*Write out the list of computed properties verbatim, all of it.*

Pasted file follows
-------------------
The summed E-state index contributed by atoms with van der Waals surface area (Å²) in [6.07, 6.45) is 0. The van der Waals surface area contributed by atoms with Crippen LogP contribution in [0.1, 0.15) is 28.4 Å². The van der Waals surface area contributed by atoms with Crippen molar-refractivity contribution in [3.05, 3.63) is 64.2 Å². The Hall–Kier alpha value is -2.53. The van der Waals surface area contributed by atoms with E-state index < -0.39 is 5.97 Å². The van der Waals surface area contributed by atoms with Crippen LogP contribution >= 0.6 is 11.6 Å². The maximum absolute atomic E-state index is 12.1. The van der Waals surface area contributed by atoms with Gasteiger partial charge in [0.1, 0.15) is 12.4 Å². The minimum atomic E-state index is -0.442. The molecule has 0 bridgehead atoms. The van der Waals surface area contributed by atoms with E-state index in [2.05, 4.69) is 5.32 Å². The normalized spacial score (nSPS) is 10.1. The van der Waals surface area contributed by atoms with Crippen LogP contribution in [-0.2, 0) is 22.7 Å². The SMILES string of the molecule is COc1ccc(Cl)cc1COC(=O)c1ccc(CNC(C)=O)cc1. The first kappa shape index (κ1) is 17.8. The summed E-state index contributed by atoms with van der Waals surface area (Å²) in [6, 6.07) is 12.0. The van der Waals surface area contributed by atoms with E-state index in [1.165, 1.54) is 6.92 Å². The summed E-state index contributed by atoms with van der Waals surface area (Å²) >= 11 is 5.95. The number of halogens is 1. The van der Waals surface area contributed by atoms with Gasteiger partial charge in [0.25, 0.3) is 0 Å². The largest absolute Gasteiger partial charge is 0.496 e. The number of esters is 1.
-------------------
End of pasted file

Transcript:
The summed E-state index contributed by atoms with van der Waals surface area (Å²) in [6.07, 6.45) is 0. The van der Waals surface area contributed by atoms with Crippen LogP contribution in [0.1, 0.15) is 28.4 Å². The van der Waals surface area contributed by atoms with Crippen molar-refractivity contribution in [3.05, 3.63) is 64.2 Å². The Hall–Kier alpha value is -2.53. The van der Waals surface area contributed by atoms with E-state index < -0.39 is 5.97 Å². The van der Waals surface area contributed by atoms with Crippen LogP contribution >= 0.6 is 11.6 Å². The maximum absolute atomic E-state index is 12.1. The van der Waals surface area contributed by atoms with Gasteiger partial charge in [0.1, 0.15) is 12.4 Å². The minimum atomic E-state index is -0.442. The molecule has 0 bridgehead atoms. The van der Waals surface area contributed by atoms with E-state index in [2.05, 4.69) is 5.32 Å². The normalized spacial score (nSPS) is 10.1. The van der Waals surface area contributed by atoms with Crippen LogP contribution in [-0.2, 0) is 22.7 Å². The SMILES string of the molecule is COc1ccc(Cl)cc1COC(=O)c1ccc(CNC(C)=O)cc1. The first kappa shape index (κ1) is 17.8. The summed E-state index contributed by atoms with van der Waals surface area (Å²) in [6, 6.07) is 12.0. The van der Waals surface area contributed by atoms with E-state index in [1.165, 1.54) is 6.92 Å². The summed E-state index contributed by atoms with van der Waals surface area (Å²) >= 11 is 5.95. The number of halogens is 1. The van der Waals surface area contributed by atoms with Gasteiger partial charge in [0.25, 0.3) is 0 Å². The largest absolute Gasteiger partial charge is 0.496 e. The number of esters is 1.